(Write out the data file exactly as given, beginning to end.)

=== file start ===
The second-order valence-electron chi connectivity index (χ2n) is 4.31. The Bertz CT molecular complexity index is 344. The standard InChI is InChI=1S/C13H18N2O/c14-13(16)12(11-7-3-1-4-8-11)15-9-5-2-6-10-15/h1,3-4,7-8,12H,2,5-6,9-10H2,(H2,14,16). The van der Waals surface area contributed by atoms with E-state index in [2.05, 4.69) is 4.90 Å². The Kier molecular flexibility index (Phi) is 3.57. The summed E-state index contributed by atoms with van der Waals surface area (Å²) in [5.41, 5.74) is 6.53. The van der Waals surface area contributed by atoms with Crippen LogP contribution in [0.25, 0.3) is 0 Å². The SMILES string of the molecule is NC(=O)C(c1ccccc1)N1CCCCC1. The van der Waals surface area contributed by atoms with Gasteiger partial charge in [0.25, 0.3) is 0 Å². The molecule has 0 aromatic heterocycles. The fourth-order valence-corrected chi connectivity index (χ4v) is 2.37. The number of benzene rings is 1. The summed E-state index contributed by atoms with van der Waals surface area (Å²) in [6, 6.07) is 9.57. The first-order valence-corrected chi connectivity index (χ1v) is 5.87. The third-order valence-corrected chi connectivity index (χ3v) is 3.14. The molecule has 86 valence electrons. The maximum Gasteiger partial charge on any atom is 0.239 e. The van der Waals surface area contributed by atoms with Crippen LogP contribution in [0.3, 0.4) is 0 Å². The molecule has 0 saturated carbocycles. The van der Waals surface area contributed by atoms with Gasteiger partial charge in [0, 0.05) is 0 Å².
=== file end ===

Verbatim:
The second-order valence-electron chi connectivity index (χ2n) is 4.31. The Bertz CT molecular complexity index is 344. The standard InChI is InChI=1S/C13H18N2O/c14-13(16)12(11-7-3-1-4-8-11)15-9-5-2-6-10-15/h1,3-4,7-8,12H,2,5-6,9-10H2,(H2,14,16). The van der Waals surface area contributed by atoms with E-state index in [2.05, 4.69) is 4.90 Å². The Kier molecular flexibility index (Phi) is 3.57. The summed E-state index contributed by atoms with van der Waals surface area (Å²) in [5.41, 5.74) is 6.53. The van der Waals surface area contributed by atoms with Crippen LogP contribution in [0.25, 0.3) is 0 Å². The SMILES string of the molecule is NC(=O)C(c1ccccc1)N1CCCCC1. The van der Waals surface area contributed by atoms with Gasteiger partial charge in [0.25, 0.3) is 0 Å². The molecule has 0 aromatic heterocycles. The fourth-order valence-corrected chi connectivity index (χ4v) is 2.37. The number of benzene rings is 1. The summed E-state index contributed by atoms with van der Waals surface area (Å²) in [6, 6.07) is 9.57. The first-order valence-corrected chi connectivity index (χ1v) is 5.87. The third-order valence-corrected chi connectivity index (χ3v) is 3.14. The molecule has 86 valence electrons. The maximum Gasteiger partial charge on any atom is 0.239 e. The van der Waals surface area contributed by atoms with Crippen LogP contribution in [0.3, 0.4) is 0 Å². The molecule has 0 saturated carbocycles. The van der Waals surface area contributed by atoms with Gasteiger partial charge in [0, 0.05) is 0 Å².